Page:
Marilyn remembers the day that she toured 3 nursing homes for her elderly mother. “Each one was very functional, but they seemed cold and lonely, institutional”, she said. “At the end of the day I just cried. I couldn’t put my mother in one of those places. And the cost was outrageous. Eventually, I decided to take her in myself.”
What Marilyn didn’t realize was even having her mother home with her would end up being a huge financial strain too. The extra help she needed from regular nursing aid visits, the supplies – they all added up. “It really put a financial strain on my family”, said Marilyn.
Most family caregivers are unaware of the high cost of caring for a loved one at home. Calculating these costs in advance can help you know more of what to expect, and can help you evaluate if it’s truly something that will work for you.
Out Of Pocket Costs
Out of pocket costs for caregiving can be significant. A study done by AARP estimated that on average, family caregivers spend roughly $7,000 per year on out of pocket costs related to caregiving. (1) And if you’re caring for a loved one who lives far away, or one who lives with you in your home, expect to pay more. ($11,923 or $8,616, respectively). (1)
This can be a huge financial strain on caregivers and their families. The AARP study estimated that caregivers spend on average nearly 20% of their income on caregiving activities. (1) And it’s not all just for medical care – household expenses, such as rent or mortgage payments, or home modifications, account for about 41% of spending. (1) Medical expenses, such as assisted living, insurance, or other medical costs average around 25% of spending. (1)
Lost Wages And Career Advancement
Care for a family member yourself may feel like the best thing to do, but it will cost you in more ways than just out of pocket expenses. According to the Family Caregiver Alliance, women who care for their parents lose an estimated $324,044 in lost wages, benefits, and retirement funds. (Men lose $283,716.) (2)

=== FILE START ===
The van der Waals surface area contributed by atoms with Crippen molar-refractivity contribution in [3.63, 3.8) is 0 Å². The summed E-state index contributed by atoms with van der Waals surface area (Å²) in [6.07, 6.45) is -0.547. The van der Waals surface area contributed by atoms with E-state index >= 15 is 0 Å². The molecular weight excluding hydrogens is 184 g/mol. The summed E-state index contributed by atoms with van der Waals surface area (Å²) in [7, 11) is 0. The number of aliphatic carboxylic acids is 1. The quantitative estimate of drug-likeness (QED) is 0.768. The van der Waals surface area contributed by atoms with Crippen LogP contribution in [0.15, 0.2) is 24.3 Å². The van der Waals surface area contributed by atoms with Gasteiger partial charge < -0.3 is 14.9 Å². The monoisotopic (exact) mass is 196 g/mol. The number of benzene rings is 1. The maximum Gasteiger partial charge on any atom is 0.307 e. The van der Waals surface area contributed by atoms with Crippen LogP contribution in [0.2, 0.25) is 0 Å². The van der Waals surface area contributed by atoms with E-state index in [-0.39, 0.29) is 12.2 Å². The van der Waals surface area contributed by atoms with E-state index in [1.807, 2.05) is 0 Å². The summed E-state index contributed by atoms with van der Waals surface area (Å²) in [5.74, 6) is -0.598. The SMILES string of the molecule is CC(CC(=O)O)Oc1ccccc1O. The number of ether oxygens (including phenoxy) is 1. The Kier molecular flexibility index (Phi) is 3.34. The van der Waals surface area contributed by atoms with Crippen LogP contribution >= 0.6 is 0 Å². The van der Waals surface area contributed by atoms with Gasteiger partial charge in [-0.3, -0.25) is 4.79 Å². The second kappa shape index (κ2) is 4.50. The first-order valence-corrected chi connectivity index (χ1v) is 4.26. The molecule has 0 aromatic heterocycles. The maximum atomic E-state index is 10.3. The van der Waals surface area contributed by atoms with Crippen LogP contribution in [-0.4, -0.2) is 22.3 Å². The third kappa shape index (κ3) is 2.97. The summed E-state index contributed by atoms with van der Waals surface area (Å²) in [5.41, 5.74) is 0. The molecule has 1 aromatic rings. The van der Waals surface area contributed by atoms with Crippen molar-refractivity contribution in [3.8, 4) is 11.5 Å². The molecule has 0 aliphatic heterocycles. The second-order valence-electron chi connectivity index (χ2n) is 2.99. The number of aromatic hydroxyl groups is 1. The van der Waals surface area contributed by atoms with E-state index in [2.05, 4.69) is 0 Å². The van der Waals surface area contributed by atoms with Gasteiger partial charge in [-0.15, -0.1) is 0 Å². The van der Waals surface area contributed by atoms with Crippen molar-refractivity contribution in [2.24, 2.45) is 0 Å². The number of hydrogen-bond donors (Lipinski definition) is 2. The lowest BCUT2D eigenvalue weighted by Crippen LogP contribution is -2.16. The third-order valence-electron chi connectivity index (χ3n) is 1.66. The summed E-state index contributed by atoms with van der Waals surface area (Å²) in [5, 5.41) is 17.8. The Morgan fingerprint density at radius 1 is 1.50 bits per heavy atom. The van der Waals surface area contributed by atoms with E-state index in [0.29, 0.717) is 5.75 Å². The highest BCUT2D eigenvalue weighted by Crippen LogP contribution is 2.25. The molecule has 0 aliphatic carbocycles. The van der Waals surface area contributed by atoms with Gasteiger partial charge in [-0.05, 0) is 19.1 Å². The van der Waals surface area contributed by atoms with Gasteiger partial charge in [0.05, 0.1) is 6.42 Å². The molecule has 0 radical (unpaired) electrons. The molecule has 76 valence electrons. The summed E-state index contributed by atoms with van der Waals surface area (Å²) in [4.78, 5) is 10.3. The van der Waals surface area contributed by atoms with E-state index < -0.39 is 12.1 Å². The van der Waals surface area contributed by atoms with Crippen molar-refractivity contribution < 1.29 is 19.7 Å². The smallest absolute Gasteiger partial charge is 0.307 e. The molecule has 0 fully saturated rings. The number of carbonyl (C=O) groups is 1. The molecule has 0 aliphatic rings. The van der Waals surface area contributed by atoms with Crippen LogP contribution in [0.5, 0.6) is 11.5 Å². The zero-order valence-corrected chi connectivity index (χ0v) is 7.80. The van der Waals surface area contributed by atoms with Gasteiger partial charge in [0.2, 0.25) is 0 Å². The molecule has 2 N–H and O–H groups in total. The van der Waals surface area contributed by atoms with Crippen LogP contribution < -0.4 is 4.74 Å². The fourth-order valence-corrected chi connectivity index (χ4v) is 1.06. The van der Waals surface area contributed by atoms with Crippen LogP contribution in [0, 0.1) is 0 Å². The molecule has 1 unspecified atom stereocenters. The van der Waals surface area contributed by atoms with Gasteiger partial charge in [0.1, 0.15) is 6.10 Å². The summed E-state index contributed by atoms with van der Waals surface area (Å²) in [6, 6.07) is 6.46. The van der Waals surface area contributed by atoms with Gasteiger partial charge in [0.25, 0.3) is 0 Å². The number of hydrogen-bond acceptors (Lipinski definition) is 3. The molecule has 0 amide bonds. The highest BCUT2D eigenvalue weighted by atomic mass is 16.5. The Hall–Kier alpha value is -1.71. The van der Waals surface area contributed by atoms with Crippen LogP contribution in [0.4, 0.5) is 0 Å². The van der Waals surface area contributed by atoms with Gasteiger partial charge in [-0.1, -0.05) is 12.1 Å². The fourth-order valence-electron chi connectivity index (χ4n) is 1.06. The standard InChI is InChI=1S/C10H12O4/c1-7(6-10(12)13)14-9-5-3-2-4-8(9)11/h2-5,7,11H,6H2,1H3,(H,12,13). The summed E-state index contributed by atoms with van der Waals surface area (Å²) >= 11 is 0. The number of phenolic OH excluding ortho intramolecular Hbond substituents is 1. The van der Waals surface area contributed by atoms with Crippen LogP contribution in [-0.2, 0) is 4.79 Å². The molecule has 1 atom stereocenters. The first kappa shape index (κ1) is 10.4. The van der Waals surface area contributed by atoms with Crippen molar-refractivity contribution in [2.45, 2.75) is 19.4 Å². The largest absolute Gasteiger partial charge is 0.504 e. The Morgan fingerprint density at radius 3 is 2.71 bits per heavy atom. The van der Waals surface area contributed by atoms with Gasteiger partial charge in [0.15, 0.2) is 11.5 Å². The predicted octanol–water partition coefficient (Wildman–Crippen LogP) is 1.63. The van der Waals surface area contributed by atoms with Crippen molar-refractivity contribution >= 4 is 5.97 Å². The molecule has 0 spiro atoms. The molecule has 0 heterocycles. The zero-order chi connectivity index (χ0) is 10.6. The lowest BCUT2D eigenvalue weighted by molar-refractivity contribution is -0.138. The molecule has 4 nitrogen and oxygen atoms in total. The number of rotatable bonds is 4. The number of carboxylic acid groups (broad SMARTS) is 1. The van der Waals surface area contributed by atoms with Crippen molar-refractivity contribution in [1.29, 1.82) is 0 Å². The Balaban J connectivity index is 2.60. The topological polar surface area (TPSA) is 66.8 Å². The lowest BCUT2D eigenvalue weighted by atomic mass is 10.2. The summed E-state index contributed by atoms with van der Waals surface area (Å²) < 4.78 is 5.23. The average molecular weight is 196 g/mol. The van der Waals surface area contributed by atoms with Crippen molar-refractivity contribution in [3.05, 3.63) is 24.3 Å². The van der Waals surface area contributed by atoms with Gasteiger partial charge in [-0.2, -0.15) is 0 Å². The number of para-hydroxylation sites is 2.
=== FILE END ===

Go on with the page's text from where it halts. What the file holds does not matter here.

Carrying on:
And caregiving can negatively affect work performance and career advancement: 61% of caregivers experience at least one change in their employment due to caregiving, such as cutting back work hours, taking a leave of absence, taking a demotion, receiving a warning about performance or attendance, arriving late, or even giving up working entirely. (2)
Unfortunately, caregiving for a loved one typically comes at a time when the caregivers also need to plan and save for their own retirement. The decision to stop working in order to care for a loved one can jeopardize their future financial security. (3) This is dangerous, since it’s estimated that a couple can expect to pay an average of $280,000 in health care costs alone throughout their retirement. (4)
Plan and Prepare
The best thing to do? Start planning early. Set up a savings account now for yourself, so that you can be better prepared for the future. Next, talk with your loved one about what they’ve already done to plan for their own long-term care. You may qualify for tax breaks, or credits, or you may be able to utilize an employer FSA (flex spending account) to help cut some costs.
Talk with your employer about your situation too. More companies are starting to offer benefits to caregivers, such as helping to pay for backup care, or advisory services to help you navigate the many aspects of caregiving.
Even if your company doesn’t offer these formally, it’s still a good idea to have a discussion with them about your situation. There may be ways for you to work more flexible hours in order to manage the demands of caregiving, or even take some paid leave to assist with your loved one’s needs. Some big-name companies, such as Facebook, Microsoft, and Deloitte all offer different amounts of paid leave programs to care for loved ones.
In the end, making the decision to become a caregiver is a personal choice. The rewards of caregiving can be great, but it can also come at a high personal sacrifice – both financially and emotionally, for you and your family members. Do your research, and be sure to have an honest and open discussion with everyone involved.
1. Rainville, Chuck, Laura Skufca, and Laura Mehegan. Family Caregiving and Out-of-Pocket Costs: 2016 Report. Washington, DC: AARP Research, November 2016. https://doi.org/10.26419/res.00138.001
3. The MetLife Market Survey of Long-term Care Costs, 2011: https://www.aarp.org/content/dam/aarp/livable-communities/old-learn/health/the-metlife-market-survey-of-nursing-home-assisted-living-adult-day-services-and-home-care-costs-2011-aarp.pdf
4. The Fidelity Retiree Health Care Cost Estimate, 2018. https://www.fidelity.com/viewpoints/personal-finance/plan-for-rising-health-care-costs